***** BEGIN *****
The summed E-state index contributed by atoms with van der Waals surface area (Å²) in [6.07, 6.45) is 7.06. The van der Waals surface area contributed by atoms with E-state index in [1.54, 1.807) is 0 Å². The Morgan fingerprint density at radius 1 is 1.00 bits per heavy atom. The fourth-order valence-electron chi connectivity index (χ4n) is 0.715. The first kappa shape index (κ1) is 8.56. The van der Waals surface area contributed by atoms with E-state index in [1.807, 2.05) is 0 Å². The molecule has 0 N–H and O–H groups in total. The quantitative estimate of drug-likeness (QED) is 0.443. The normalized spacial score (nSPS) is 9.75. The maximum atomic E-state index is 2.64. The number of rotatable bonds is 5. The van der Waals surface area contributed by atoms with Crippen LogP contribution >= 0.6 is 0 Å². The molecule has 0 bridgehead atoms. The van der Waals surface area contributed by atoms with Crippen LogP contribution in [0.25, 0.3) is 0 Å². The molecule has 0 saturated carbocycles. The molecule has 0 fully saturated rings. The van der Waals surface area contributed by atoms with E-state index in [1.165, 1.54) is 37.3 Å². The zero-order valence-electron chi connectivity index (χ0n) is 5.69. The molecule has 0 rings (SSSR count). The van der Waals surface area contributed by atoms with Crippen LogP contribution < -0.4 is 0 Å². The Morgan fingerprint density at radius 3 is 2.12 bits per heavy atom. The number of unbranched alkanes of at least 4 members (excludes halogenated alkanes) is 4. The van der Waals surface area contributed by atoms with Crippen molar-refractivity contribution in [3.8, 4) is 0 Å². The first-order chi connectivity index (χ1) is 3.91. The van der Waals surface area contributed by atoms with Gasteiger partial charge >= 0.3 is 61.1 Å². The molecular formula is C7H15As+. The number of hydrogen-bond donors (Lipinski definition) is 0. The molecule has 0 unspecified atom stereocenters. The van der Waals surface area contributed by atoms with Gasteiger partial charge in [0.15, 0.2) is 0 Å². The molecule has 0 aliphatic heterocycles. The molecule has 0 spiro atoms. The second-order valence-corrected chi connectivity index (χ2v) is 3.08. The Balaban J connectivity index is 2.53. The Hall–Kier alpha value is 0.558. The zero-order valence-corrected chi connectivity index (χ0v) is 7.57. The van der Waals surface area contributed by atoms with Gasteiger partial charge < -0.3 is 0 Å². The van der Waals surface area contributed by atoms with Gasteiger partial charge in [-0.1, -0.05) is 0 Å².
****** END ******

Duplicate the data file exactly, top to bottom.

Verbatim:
The summed E-state index contributed by atoms with van der Waals surface area (Å²) in [6.07, 6.45) is 7.06. The van der Waals surface area contributed by atoms with E-state index in [1.54, 1.807) is 0 Å². The Morgan fingerprint density at radius 1 is 1.00 bits per heavy atom. The fourth-order valence-electron chi connectivity index (χ4n) is 0.715. The first kappa shape index (κ1) is 8.56. The van der Waals surface area contributed by atoms with E-state index in [1.807, 2.05) is 0 Å². The molecule has 0 N–H and O–H groups in total. The quantitative estimate of drug-likeness (QED) is 0.443. The normalized spacial score (nSPS) is 9.75. The maximum atomic E-state index is 2.64. The number of rotatable bonds is 5. The van der Waals surface area contributed by atoms with Crippen LogP contribution >= 0.6 is 0 Å². The molecule has 0 bridgehead atoms. The van der Waals surface area contributed by atoms with Crippen LogP contribution in [0.25, 0.3) is 0 Å². The molecule has 0 saturated carbocycles. The molecule has 0 fully saturated rings. The van der Waals surface area contributed by atoms with E-state index in [1.165, 1.54) is 37.3 Å². The zero-order valence-electron chi connectivity index (χ0n) is 5.69. The molecule has 0 rings (SSSR count). The van der Waals surface area contributed by atoms with Crippen LogP contribution < -0.4 is 0 Å². The Morgan fingerprint density at radius 3 is 2.12 bits per heavy atom. The number of unbranched alkanes of at least 4 members (excludes halogenated alkanes) is 4. The van der Waals surface area contributed by atoms with Crippen molar-refractivity contribution in [3.8, 4) is 0 Å². The first-order chi connectivity index (χ1) is 3.91. The van der Waals surface area contributed by atoms with Gasteiger partial charge >= 0.3 is 61.1 Å². The molecular formula is C7H15As+. The number of hydrogen-bond donors (Lipinski definition) is 0. The molecule has 0 unspecified atom stereocenters. The van der Waals surface area contributed by atoms with Gasteiger partial charge in [0.15, 0.2) is 0 Å². The molecule has 0 aliphatic heterocycles. The molecule has 0 spiro atoms. The second-order valence-corrected chi connectivity index (χ2v) is 3.08. The Balaban J connectivity index is 2.53. The Hall–Kier alpha value is 0.558. The zero-order valence-corrected chi connectivity index (χ0v) is 7.57. The van der Waals surface area contributed by atoms with Gasteiger partial charge < -0.3 is 0 Å². The van der Waals surface area contributed by atoms with Gasteiger partial charge in [-0.1, -0.05) is 0 Å².